We need to understand the ins and outs of the possessive form rules before we can fully grasp the English language. This article will look at the possessive form of “campus” and how you can use it properly in your writing.
Campuses or Campus’s or Campus’: Which Is The Correct Possessive Form?
“Campus’s” is the correct possessive form for “campus.” We use it when one “campus” owns an object in a sentence. We can also use “campuses'” as the plural possessive form, which refers to multiple “campuses” owning an object or group of objects.
The following information will be useful to you as we continue through this article, so be sure to remember it:
As you can see, the singular possessive form takes the singular word “campus” and adds the expected “‘s” to the end. Just like most other possessive forms in English, this “‘s” ending is an easy way to tell that the following word will be an object of some kind.
Also, the plural possessive rules are to be expected here. We can use the plural form “campuses” and add an apostrophe to the end of it to create “campuses’.” This is how most plural possessive forms are created, as the extra “S” is dropped after the apostrophe.
The first one we want to run you through is the plural form. We use this only when talking about more than one “campus.”
“Campuses” means that more than one “campus” is mentioned in a sentence. There is no possessive form mentioned in this way (you can see that because there is no apostrophe present).
Instead of worrying about the possessive form, in this case, we simply worry about pluralization. You can see from the following examples what we mean:
- The university campuses are all going to be under construction over the next few years.
- The campuses have a lot of students scattered across them right now.
- Which of the two campuses are you on right now?
- There are three different campuses related to this university.
- The campuses offer different natural reserves for anyone interested in that sort of thing.
“Campuses” is simply the plural form. We only use it to talk about more than one “campus.”
The possessive form requires an object of some kind. However, before we can use that, we must first use the “‘s” ending.
“Campus’s” is the singular possessive form. It works when talking about one “campus” owning an object in a sentence. We do this by placing the object directly after “campus” to highlight what it owns (i.e., “campus’s greenery”).
The word “campus’s” isn’t a particularly common one to come across. Usually, we treat animate nouns as possessive ones. We’d expect words like “person’s” or “student’s” or “child’s.” It’s not often that a subject like “campus” works in the possessive.
Still, even though it’s not common, that doesn’t mean we can’t use objects along with it. Every noun works to some degree in the possessive form.
These examples will show you how the possessive works for “campus:”
- The campus’s yard is fresh and new after the renovation.
- The campus’s greenery is something I always come out to marvel at.
- The campus’s pathways are cluttered with plenty of rubbish!
- The campus’s architecture is unlike anything I’ve ever seen before.
- My campus’s designer is one of the students in the college!
“Campus'” works when one “campus” owns an object in the sentence. As you can see from the above examples, there aren’t many contexts or situations where this is relevant. Still, this is how the possessive form looks for “campus.”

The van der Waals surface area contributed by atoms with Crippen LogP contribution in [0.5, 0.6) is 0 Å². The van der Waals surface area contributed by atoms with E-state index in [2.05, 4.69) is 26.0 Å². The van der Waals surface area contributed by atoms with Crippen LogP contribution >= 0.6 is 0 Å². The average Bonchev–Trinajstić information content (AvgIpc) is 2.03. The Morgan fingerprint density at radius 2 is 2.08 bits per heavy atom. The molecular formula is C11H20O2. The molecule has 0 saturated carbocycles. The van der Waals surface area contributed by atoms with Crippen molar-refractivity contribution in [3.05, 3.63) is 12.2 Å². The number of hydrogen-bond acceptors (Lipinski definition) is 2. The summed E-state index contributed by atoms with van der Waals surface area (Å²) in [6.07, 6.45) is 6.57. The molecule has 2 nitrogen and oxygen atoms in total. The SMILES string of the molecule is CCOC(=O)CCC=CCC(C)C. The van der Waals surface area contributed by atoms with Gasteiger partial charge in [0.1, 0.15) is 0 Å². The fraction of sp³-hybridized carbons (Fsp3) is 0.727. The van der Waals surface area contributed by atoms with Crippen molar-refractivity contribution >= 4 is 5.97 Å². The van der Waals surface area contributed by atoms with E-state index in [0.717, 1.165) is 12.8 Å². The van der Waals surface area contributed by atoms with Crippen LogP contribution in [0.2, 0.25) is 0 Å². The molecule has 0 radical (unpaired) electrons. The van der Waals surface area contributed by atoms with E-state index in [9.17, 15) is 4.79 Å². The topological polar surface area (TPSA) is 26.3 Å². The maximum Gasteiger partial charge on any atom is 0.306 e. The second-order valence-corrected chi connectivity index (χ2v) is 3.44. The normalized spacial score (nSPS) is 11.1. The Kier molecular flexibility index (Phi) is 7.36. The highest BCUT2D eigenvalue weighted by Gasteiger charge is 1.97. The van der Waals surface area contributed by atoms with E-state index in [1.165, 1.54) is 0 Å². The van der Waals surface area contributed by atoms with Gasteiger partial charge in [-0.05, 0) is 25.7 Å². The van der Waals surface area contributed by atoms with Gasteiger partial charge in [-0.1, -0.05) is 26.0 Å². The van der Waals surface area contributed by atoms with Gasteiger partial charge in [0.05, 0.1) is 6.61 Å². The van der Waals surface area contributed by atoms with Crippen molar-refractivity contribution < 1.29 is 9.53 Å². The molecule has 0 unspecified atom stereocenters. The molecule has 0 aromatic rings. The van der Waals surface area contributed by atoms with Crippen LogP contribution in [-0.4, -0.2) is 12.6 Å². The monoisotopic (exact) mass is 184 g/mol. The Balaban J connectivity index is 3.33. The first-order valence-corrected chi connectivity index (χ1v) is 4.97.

The plural possessive form is even less relevant. You’ll very rarely find a case where “campuses'” works well, but we’ll show you how to use it to avoid any confusion if you ever need to.
“Campuses'” is the plural possessive form. It means that multiple “campuses” own the same object or a similar group of objects in a sentence. It’s common for the object after “campuses'” to be in the plural form itself when it’s part of a group.
One thing that’s important to remember is that we always drop the “S” after the apostrophe in the plural possessive form. An extra “S” would appear clunky and be difficult for many readers to understand:
- Correct: Campuses’
- Incorrect: Campuses’s
The singular possessive form is uncommon, and the plural possessive form of “campus” is even less common. There aren’t many cases where this will work, but we’ll still show you the following examples so that you can understand how “campuses'” looks:
- Correct: The campuses’ security guards are all lined up, ready to strike.
- Incorrect: Both campuses’s students have been at war for the last three weeks!
- Correct: Both campuses’ green land is impressive, but more can be done to fix it.
- Incorrect: All of the campuses’s gardens are beautiful in their own right.
- Correct: The campuses’ funds are all running low now.
- Incorrect: The campuses’s archways need urgent repairs.
“Campuses'” refers to multiple “campuses” owning the same object or group of objects in a sentence.
Quiz: Have You Mastered Campuses or Campus’s or Campus’?
Now is the time for a quick quiz to see what you’ve picked up from this article. We’ll include the answers at the end as well so you can compare them with what you’ve come up with.
- The (A. campuses / B. campus’s / C. campus’) need a lot of work before we can open!
- My (A. campuses / B. campus’s / C. campus’) design is better than yours.
- The (A. campuses / B. campus’s / C. campus’) archway is crumbling before my eyes!
- My (A. campuses / B. campus’s / C. campus’) security guard has it out for me.
- These (A. campuses / B. campus’s / C. campus’) need a revamp urgently!
“Campus’s” is the correct singular possessive form of “campus.” It’s not often that you’ll find a use for this possessive noun particularly, but it still helps to know how the possessive rules work. Remember that “campuses'” is the plural possessive form too.
You may also like: Students or Student’s or Students’? (Correct Possessive Explained)